REVIEW: Sigma Star Saga

WayForward Technologies developed Shantae (Gameboy Color), the ill-fated Ping Pals (DS), some licensed games, and Sigma Star Saga—an RPG favorite of mine on the GBA alongside Shining Soul 2 and Mazes of Fate.  Sigma Star Saga is an RPG with a scrolling shooter (or shmup) battle engine. Better yet, it’s fun, and I even liked the story (concerning alien bio-WMDs), which is so rare.

You traverse 5 planets on foot (jungle, fire, ice, spooky, and ruins) in an overhead view with humongous sprites. During planetary exploration you’ll encounter a variety of dumb slow-moving enemies and kill them with your gun. These are just to keep you from falling asleep—they’re never a challenge and aren’t worth experience points. Real combat happens during random encounters where suddenly you’re transported into a spaceship (the story explanation for this is actually pretty good), navigating caves and blasting enemies in a horizontal-scrolling shmup mini-level. Here, enemies drop experience pellets and you level up exactly as you’d expect.

The shmupping is smooth and enjoyable (if too easy), but marred by one bad design choice: Upon entering a battle, you randomly pilot one of several ships varying in speed and size. Larger ships are crappy for dodging and their extra armor is poor compensation. Worse, they can’t negotiate tighter tunnels and occasionally you start an encounter by immediately hitting a wall and losing health before you can slowly respond. Since you never chose your ship, this is quite unamusing.

Regardless of vessel, you’ll wreak havoc with the same customizable main weapon—Sigma Star Saga’s best idea. While exploring the planets, you find (hidden) Gun Data, of which there are 3 categories. “Cannon” controls the direction and fire rate (spread, rapid, reverse). “Bullet” controls shot type (charge, penetrating, ricochet). “Impact” controls the shot effect (blast radius, experience bonus, health drain). Each category has 20-some different Data (all of which are inventive) and you combine 1 Data from each. It’s a very flexible and encourages experimentation, with no obvious “best”.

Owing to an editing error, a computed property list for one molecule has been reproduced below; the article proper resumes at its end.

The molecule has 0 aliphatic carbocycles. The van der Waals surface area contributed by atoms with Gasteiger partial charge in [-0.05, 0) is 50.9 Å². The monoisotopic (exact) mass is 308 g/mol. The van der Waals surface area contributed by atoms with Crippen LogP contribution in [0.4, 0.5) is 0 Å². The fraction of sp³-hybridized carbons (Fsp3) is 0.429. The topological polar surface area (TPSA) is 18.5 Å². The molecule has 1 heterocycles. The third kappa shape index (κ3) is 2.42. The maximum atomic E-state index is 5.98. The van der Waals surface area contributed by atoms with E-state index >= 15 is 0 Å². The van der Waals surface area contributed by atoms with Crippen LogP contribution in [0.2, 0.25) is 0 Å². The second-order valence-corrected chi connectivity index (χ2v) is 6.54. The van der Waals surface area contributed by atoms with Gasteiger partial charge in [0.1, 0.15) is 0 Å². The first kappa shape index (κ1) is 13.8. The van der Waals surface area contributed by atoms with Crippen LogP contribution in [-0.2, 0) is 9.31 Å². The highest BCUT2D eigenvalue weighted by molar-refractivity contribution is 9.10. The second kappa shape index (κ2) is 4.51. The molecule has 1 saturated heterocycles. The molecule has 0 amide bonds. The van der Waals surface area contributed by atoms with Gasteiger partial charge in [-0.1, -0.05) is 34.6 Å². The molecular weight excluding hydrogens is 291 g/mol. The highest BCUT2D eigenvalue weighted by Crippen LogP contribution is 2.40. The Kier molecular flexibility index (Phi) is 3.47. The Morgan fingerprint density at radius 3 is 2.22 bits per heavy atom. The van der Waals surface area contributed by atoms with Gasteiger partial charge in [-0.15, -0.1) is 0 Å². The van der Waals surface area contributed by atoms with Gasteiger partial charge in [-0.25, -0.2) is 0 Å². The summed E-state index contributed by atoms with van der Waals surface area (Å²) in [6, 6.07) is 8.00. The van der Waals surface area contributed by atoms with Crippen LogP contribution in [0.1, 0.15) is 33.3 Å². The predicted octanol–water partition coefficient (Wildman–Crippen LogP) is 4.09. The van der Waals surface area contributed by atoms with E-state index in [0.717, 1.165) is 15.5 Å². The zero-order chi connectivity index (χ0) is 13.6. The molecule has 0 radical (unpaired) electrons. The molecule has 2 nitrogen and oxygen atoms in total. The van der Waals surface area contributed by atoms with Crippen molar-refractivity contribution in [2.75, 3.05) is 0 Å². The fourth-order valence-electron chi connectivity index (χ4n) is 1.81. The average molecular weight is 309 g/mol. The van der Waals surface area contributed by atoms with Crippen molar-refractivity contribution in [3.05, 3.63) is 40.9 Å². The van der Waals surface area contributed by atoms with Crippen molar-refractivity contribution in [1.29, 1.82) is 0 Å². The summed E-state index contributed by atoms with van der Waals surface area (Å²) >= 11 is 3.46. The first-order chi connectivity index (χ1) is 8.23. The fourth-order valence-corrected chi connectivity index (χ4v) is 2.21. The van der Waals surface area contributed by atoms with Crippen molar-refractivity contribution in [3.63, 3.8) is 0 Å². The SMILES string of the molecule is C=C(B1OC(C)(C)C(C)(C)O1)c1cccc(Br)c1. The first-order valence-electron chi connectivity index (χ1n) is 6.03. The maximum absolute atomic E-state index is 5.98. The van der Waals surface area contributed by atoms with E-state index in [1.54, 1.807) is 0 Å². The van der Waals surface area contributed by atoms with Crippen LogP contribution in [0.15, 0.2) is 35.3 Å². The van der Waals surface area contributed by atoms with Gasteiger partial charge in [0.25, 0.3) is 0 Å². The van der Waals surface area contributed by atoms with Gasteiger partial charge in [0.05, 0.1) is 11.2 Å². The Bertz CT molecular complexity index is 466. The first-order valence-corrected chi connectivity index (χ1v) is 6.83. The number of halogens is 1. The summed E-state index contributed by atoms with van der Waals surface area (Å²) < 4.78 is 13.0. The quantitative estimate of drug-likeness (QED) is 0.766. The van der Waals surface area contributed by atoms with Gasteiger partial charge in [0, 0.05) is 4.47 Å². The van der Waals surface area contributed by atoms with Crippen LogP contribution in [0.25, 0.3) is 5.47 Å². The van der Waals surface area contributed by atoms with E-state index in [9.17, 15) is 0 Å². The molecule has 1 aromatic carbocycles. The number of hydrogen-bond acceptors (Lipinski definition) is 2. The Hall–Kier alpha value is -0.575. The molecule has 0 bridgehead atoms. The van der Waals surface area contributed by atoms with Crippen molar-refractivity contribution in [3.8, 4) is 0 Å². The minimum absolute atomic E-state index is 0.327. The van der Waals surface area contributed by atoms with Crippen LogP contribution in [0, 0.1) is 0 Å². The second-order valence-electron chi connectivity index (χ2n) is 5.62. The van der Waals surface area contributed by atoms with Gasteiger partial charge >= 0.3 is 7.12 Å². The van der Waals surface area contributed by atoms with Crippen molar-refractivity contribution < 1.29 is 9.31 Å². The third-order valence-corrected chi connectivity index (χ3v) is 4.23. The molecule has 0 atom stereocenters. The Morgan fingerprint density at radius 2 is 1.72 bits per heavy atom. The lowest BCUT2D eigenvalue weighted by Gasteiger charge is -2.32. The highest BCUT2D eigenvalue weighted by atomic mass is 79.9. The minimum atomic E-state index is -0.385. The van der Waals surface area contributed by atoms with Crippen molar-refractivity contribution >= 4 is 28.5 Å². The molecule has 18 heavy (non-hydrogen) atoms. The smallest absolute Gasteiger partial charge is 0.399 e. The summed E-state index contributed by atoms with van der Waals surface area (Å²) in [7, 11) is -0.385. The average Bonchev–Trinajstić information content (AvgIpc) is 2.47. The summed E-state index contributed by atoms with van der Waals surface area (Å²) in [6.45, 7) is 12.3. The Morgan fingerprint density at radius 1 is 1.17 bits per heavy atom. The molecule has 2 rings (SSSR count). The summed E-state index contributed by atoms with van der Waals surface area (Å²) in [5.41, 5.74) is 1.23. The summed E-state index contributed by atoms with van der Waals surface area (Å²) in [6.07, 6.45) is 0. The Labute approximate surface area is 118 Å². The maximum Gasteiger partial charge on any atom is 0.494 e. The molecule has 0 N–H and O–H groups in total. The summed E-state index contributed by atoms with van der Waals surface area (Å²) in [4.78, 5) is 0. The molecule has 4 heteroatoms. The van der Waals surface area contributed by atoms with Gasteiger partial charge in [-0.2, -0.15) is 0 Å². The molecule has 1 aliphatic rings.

Sigma Star Saga is good. Sci-fi plot, shmup battles, and customizable weaponry make it unique, and it all gels into an excellent and straight-forward RPG. There’s even human/alien cross-species romance. I beat it twice and Wanda still carries the  pre-order slip in her wallet 5 years later and bought another copy (at full price retail price) after losing the first. Those are the highest recommendations I can think of.


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